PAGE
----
Ford Authority

Soaring New Car Prices Are Pushing The Middle-Class Out Of The Market

A new report from Experia shows that the average cost of a new vehicle loan has hit $32,119 as of Q2 2019, a gain of $448 compared to the same time in 2018. The report also found that when comparing new car loans and loans for used cars, there is about a $12,000 difference between the two. That massive difference highlights the uptick in new vehicle prices in recent years.

As the price of new cars grows, more people are choosing to purchase used with the report showing that in Q2 2019, used car financing was up 1.2 percent compared to Q2 2018. More middle-class buyers are leasing now than in the past, with the number of leases increasing by 0.62 percent over a year. Recently we talked about Ford CEO Jim Hackett and his admission that car prices can’t keep climbing forever.

New car prices have climbed 38 percent in the past decade, despite only a slight increase in average income over that time. The average household income in 2009 was $59,000, while in 2018, the average household income was $62,000. Those numbers mean that while average household income has only risen by six percent, the average new car price has increased by 40 percent during the same period. That massive discrepancy is why the average middle-class family is finding it difficult to find a new car that fits into their budget.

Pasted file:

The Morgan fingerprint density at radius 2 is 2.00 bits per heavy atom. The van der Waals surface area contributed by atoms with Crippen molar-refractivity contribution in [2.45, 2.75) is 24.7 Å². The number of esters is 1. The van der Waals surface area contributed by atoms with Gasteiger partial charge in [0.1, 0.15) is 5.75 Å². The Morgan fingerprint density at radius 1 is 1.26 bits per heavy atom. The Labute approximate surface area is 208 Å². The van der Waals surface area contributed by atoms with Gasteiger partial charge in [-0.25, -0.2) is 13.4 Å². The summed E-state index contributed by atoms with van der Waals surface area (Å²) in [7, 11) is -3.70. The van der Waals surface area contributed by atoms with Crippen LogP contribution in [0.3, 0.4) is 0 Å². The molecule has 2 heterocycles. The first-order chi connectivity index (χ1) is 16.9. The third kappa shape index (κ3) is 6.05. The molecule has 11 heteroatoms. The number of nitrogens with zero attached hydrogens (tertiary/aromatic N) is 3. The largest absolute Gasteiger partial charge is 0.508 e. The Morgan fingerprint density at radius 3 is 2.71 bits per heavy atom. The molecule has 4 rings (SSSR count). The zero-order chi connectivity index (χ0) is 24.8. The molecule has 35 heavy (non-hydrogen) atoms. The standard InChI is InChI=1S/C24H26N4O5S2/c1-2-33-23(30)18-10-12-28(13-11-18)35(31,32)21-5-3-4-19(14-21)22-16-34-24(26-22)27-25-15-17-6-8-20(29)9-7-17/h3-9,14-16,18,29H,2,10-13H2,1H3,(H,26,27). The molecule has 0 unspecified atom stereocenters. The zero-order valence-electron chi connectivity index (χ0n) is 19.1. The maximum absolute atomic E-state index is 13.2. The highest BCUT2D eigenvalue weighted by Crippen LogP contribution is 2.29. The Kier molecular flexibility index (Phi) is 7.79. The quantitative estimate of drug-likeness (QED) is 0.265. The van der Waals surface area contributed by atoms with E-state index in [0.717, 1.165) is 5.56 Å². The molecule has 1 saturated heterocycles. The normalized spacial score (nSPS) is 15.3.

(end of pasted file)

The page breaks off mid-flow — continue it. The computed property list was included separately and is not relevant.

While Ford CEO Jim Hackett says that Ford will start to remove items to help bring new car prices down, safety agencies are pushing automakers to add new safety features, and governments want to increase emissions standards. Both drive the cost of new cars ever higher. Many buyers have resorted to much longer car loans over the five or six-year period that was common with some finance companies pushing loans out to seven or eight years.

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Source: GMAuthority